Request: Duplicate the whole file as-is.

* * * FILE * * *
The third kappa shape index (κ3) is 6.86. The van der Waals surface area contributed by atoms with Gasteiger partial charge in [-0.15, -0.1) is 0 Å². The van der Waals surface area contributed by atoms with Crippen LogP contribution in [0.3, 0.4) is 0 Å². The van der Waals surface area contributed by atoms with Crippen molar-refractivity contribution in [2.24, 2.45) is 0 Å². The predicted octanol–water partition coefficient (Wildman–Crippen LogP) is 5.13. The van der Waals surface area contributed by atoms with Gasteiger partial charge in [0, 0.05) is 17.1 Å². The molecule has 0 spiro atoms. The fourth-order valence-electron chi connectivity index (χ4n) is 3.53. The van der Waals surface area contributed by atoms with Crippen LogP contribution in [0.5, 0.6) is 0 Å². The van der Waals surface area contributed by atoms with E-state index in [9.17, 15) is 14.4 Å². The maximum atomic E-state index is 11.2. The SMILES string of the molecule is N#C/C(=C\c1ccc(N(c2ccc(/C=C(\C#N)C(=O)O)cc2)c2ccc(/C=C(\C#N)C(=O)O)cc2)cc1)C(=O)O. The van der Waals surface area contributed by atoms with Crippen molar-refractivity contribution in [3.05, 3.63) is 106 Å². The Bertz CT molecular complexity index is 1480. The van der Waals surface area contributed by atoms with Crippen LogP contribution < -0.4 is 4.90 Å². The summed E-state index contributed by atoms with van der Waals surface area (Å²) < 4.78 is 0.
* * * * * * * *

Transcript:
The third kappa shape index (κ3) is 6.86. The van der Waals surface area contributed by atoms with Gasteiger partial charge in [-0.15, -0.1) is 0 Å². The van der Waals surface area contributed by atoms with Crippen LogP contribution in [0.3, 0.4) is 0 Å². The van der Waals surface area contributed by atoms with Crippen molar-refractivity contribution in [2.24, 2.45) is 0 Å². The predicted octanol–water partition coefficient (Wildman–Crippen LogP) is 5.13. The van der Waals surface area contributed by atoms with Gasteiger partial charge in [0, 0.05) is 17.1 Å². The molecule has 0 spiro atoms. The fourth-order valence-electron chi connectivity index (χ4n) is 3.53. The van der Waals surface area contributed by atoms with Crippen LogP contribution in [0.5, 0.6) is 0 Å². The van der Waals surface area contributed by atoms with E-state index in [9.17, 15) is 14.4 Å². The maximum atomic E-state index is 11.2. The SMILES string of the molecule is N#C/C(=C\c1ccc(N(c2ccc(/C=C(\C#N)C(=O)O)cc2)c2ccc(/C=C(\C#N)C(=O)O)cc2)cc1)C(=O)O. The van der Waals surface area contributed by atoms with Crippen molar-refractivity contribution in [3.05, 3.63) is 106 Å². The Bertz CT molecular complexity index is 1480. The van der Waals surface area contributed by atoms with Crippen LogP contribution < -0.4 is 4.90 Å². The summed E-state index contributed by atoms with van der Waals surface area (Å²) < 4.78 is 0.